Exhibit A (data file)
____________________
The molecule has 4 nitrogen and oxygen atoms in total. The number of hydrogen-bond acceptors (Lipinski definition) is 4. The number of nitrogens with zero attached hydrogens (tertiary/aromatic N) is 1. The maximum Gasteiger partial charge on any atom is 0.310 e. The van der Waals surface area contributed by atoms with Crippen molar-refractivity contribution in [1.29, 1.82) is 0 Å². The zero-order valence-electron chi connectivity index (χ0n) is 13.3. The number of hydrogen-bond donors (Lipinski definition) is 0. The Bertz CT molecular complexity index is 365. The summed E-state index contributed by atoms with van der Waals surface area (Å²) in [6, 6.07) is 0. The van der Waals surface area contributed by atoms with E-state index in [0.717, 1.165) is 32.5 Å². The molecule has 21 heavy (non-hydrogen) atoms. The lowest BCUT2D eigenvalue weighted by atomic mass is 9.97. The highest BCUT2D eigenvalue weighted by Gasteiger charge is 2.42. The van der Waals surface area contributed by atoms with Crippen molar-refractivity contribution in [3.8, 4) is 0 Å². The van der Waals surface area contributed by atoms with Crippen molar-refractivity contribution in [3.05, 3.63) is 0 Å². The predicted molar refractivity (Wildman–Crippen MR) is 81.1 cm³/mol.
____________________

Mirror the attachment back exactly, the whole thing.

The molecule has 4 nitrogen and oxygen atoms in total. The number of hydrogen-bond acceptors (Lipinski definition) is 4. The number of nitrogens with zero attached hydrogens (tertiary/aromatic N) is 1. The maximum Gasteiger partial charge on any atom is 0.310 e. The van der Waals surface area contributed by atoms with Crippen molar-refractivity contribution in [1.29, 1.82) is 0 Å². The zero-order valence-electron chi connectivity index (χ0n) is 13.3. The number of hydrogen-bond donors (Lipinski definition) is 0. The Bertz CT molecular complexity index is 365. The summed E-state index contributed by atoms with van der Waals surface area (Å²) in [6, 6.07) is 0. The van der Waals surface area contributed by atoms with E-state index in [0.717, 1.165) is 32.5 Å². The molecule has 21 heavy (non-hydrogen) atoms. The lowest BCUT2D eigenvalue weighted by atomic mass is 9.97. The highest BCUT2D eigenvalue weighted by Gasteiger charge is 2.42. The van der Waals surface area contributed by atoms with Crippen molar-refractivity contribution in [3.8, 4) is 0 Å². The van der Waals surface area contributed by atoms with Crippen molar-refractivity contribution in [3.05, 3.63) is 0 Å². The predicted molar refractivity (Wildman–Crippen MR) is 81.1 cm³/mol.